Abstract

This paper presents an examination of the beneficial effects of aligned-interest alliances on overall project risk. Case studies in drilling and completion services demonstrate how alliances mitigate the risk of project cost overruns through joint planning, superior communication, and a clear understanding of work processes. Successful alliances emphasize common project goals and allow management responsibility for specific well operations and their inherent risks to be passed to the party with the most experience and knowledge.

A distinction is made between project risks (cost, schedule, safety, wellbore integrity) which may be assumed or shared by suppliers and project uncertainties (reserves, oil prices, weather) which should remain with the operator. As with any commercial transaction, prices for services must be linked to the terms under which they are offered. Typically, alliance contracts include bonus and penalty mechanisms. Other alternatives are also discussed. The risk- and reward-sharing characteristics of typical bonus/penalty contract provisions are examined and presented in detail.

Introduction

An alliance as defined in this paper is a long-term relationship, founded on mutual trust and commitment, between a service company and an operating company. The focus is on providing benefits for both parties and may include sharing risks and rewards. The cornerstone of any strategic alliance is open communication, which helps lead to a spirit of teamwork among participants.

The term "alliance" is used broadly to describe a variety of relationships. In the context of this paper. however, the term "alliance" refers to substantially increased involvement of contractors in project management roles, such as (1) lead-services contractors or (2) project-well engineering coordinators, during well construction (including drilling and completion), production enhancement, and production maintenance. Such alliances are based on the belief that by combining resources during these phases, operators and service companies can both be more successful.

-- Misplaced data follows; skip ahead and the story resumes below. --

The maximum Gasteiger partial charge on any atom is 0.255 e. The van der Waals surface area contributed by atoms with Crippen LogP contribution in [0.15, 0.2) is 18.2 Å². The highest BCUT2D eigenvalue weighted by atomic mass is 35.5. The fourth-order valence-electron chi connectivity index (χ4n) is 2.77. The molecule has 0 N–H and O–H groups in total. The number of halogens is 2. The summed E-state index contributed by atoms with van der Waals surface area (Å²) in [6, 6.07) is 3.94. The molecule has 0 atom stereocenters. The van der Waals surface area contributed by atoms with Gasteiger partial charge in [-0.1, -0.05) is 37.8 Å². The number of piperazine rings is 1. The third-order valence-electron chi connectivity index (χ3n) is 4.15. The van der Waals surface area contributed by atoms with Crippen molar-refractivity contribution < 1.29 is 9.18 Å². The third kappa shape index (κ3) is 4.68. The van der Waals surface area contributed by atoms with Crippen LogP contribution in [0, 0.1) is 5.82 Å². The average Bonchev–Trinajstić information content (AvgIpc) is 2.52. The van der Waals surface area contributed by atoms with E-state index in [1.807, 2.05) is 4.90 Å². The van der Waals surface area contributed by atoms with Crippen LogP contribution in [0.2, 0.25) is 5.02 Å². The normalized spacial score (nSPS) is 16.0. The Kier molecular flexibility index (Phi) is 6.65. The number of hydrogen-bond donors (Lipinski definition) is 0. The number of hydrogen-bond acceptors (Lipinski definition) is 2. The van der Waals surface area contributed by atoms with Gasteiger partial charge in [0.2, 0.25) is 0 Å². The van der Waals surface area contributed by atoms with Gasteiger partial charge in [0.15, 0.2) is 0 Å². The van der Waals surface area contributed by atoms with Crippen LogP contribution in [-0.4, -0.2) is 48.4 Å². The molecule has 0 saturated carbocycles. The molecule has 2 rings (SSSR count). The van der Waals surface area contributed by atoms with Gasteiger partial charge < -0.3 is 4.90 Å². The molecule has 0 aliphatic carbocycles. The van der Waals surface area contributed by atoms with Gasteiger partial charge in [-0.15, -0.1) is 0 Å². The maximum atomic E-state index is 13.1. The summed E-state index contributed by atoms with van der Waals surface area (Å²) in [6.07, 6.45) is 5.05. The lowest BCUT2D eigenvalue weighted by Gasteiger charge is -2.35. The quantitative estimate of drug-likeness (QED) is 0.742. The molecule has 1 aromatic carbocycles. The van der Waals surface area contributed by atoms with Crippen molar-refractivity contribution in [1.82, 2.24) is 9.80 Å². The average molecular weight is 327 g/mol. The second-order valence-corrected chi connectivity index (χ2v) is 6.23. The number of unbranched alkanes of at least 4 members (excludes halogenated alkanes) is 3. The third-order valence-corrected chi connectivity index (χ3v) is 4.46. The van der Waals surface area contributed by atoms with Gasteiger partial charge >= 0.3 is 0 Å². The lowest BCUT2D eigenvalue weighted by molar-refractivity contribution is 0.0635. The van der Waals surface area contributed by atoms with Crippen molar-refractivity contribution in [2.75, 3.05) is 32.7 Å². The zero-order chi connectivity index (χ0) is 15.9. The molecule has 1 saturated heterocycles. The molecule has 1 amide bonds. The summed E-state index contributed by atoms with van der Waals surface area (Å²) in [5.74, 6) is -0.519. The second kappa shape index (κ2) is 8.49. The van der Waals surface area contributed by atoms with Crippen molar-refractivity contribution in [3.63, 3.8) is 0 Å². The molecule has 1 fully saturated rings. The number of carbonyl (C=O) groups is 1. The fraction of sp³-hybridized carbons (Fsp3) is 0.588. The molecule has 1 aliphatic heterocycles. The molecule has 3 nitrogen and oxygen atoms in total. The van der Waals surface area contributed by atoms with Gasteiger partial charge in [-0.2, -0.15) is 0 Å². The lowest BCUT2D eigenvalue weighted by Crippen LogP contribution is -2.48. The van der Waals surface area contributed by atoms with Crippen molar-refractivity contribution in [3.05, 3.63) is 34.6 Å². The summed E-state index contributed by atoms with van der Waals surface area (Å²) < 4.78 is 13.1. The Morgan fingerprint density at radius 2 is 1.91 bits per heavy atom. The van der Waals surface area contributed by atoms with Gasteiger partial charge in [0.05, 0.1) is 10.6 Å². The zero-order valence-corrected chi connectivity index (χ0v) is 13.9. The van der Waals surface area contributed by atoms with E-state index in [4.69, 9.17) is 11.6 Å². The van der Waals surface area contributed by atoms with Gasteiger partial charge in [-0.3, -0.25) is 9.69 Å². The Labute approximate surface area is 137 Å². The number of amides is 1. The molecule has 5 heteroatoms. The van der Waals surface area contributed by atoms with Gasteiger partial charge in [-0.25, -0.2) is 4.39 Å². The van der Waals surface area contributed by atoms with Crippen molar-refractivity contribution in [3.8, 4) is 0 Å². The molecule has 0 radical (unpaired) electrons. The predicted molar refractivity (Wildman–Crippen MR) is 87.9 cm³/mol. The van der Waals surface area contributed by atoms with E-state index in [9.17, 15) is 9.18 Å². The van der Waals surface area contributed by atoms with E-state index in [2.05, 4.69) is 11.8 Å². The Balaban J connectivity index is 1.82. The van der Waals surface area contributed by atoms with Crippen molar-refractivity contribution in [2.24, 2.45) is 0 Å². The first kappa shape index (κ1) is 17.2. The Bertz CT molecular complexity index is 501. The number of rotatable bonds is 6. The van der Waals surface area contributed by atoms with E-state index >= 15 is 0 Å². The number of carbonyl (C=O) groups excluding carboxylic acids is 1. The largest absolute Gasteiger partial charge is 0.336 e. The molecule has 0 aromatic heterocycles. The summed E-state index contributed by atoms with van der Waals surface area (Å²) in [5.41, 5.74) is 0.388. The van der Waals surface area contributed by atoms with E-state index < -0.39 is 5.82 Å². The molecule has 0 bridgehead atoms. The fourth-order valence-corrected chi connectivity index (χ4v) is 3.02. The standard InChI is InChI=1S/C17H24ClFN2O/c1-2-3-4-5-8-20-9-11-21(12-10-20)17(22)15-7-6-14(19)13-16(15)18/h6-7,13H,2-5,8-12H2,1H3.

Formation of aligned interests and achieving a better understanding of the factors that drive additional costs into the suppliers' system are two ways to enhance a relationship beyond that of a traditional arrangement. An essential component of these arrangements is to ensure that all involved parties have a complete understanding of the total system cost as opposed to the price of individual products and services. In addition, a variety of incentive options can be implemented to further optimize revenue, and performance should be measured to help ensure continuous improvement.

The most common types of commercial options available within an alliance approach include the following:

  • Lump sum-a fixed price is paid to the contractor. This option ensures project cost certainty but does little to align contractor and operator interests in long-term operating efficiency.

  • Incentive/penalty payments-in addition to the price of the job, an incentive is paid to the contractor if the contractor finishes ahead of the original goal, or the contractor pays the operator a penalty amount if the contractor fails to achieve the original goal. This option aligns operator and contractor interests and encourages a team effort. Project success depends on the activities of all parties.

  • Payment-related-to-production - the contractor is paid a per-barrel sum based on incremental production. This option aligns operator and contractor interests and provides a form of contractor financing.

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